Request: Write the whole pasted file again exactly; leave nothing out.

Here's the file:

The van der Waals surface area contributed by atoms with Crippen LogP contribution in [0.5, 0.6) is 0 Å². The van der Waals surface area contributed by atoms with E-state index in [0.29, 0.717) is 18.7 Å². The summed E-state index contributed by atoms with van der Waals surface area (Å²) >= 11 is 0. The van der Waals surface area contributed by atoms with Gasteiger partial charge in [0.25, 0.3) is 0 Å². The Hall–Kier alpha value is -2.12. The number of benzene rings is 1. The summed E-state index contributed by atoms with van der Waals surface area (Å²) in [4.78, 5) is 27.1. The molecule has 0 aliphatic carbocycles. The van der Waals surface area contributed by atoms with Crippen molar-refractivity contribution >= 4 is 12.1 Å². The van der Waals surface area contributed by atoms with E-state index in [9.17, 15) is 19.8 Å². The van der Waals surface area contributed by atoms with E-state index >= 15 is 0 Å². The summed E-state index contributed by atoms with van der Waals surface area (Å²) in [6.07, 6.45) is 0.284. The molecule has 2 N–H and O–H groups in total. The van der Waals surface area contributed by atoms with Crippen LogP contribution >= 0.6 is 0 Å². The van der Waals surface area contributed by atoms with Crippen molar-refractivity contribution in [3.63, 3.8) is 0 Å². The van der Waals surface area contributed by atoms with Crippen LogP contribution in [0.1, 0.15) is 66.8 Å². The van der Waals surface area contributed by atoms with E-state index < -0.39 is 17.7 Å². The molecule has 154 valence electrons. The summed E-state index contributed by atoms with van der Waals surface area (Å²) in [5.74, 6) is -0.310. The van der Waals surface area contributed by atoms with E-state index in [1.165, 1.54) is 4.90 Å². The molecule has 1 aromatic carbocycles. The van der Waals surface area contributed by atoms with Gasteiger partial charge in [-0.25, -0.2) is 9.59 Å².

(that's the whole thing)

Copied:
The van der Waals surface area contributed by atoms with Crippen LogP contribution in [0.5, 0.6) is 0 Å². The van der Waals surface area contributed by atoms with E-state index in [0.29, 0.717) is 18.7 Å². The summed E-state index contributed by atoms with van der Waals surface area (Å²) >= 11 is 0. The van der Waals surface area contributed by atoms with Gasteiger partial charge in [0.25, 0.3) is 0 Å². The Hall–Kier alpha value is -2.12. The number of benzene rings is 1. The summed E-state index contributed by atoms with van der Waals surface area (Å²) in [4.78, 5) is 27.1. The molecule has 0 aliphatic carbocycles. The van der Waals surface area contributed by atoms with Crippen molar-refractivity contribution >= 4 is 12.1 Å². The van der Waals surface area contributed by atoms with E-state index in [9.17, 15) is 19.8 Å². The van der Waals surface area contributed by atoms with E-state index >= 15 is 0 Å². The summed E-state index contributed by atoms with van der Waals surface area (Å²) in [6.07, 6.45) is 0.284. The molecule has 2 N–H and O–H groups in total. The van der Waals surface area contributed by atoms with Crippen LogP contribution >= 0.6 is 0 Å². The van der Waals surface area contributed by atoms with Crippen molar-refractivity contribution in [3.63, 3.8) is 0 Å². The van der Waals surface area contributed by atoms with Crippen LogP contribution in [0.1, 0.15) is 66.8 Å². The van der Waals surface area contributed by atoms with E-state index < -0.39 is 17.7 Å². The molecule has 154 valence electrons. The summed E-state index contributed by atoms with van der Waals surface area (Å²) in [5.74, 6) is -0.310. The van der Waals surface area contributed by atoms with E-state index in [1.165, 1.54) is 4.90 Å². The molecule has 1 aromatic carbocycles. The van der Waals surface area contributed by atoms with Gasteiger partial charge in [-0.25, -0.2) is 9.59 Å².